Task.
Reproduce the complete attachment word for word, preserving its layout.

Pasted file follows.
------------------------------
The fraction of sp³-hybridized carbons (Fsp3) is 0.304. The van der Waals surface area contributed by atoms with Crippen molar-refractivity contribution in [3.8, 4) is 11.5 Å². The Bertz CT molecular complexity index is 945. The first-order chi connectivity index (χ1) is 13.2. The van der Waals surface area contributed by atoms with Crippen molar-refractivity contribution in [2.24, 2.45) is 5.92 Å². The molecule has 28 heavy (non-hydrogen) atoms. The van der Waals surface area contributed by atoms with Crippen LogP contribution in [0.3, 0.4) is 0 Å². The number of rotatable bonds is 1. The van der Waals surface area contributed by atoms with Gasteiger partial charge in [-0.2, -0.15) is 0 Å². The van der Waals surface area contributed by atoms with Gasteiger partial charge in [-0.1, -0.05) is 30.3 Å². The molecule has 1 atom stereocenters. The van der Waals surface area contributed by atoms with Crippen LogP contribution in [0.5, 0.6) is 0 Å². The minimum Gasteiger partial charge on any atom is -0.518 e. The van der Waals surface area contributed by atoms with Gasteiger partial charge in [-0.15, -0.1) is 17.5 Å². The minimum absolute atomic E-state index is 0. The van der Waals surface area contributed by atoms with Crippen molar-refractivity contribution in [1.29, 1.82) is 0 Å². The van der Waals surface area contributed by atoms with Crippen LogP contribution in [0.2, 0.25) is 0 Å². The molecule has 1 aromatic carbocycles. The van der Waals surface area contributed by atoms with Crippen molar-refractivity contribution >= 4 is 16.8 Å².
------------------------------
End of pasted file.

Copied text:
The fraction of sp³-hybridized carbons (Fsp3) is 0.304. The van der Waals surface area contributed by atoms with Crippen molar-refractivity contribution in [3.8, 4) is 11.5 Å². The Bertz CT molecular complexity index is 945. The first-order chi connectivity index (χ1) is 13.2. The van der Waals surface area contributed by atoms with Crippen molar-refractivity contribution in [2.24, 2.45) is 5.92 Å². The molecule has 28 heavy (non-hydrogen) atoms. The van der Waals surface area contributed by atoms with Crippen LogP contribution in [0.3, 0.4) is 0 Å². The number of rotatable bonds is 1. The van der Waals surface area contributed by atoms with Gasteiger partial charge in [-0.2, -0.15) is 0 Å². The van der Waals surface area contributed by atoms with Gasteiger partial charge in [-0.1, -0.05) is 30.3 Å². The molecule has 1 atom stereocenters. The van der Waals surface area contributed by atoms with Crippen LogP contribution in [0.5, 0.6) is 0 Å². The minimum Gasteiger partial charge on any atom is -0.518 e. The van der Waals surface area contributed by atoms with Gasteiger partial charge in [-0.15, -0.1) is 17.5 Å². The minimum absolute atomic E-state index is 0. The van der Waals surface area contributed by atoms with Crippen molar-refractivity contribution in [1.29, 1.82) is 0 Å². The van der Waals surface area contributed by atoms with Crippen LogP contribution in [0.2, 0.25) is 0 Å². The molecule has 1 aromatic carbocycles. The van der Waals surface area contributed by atoms with Crippen molar-refractivity contribution >= 4 is 16.8 Å².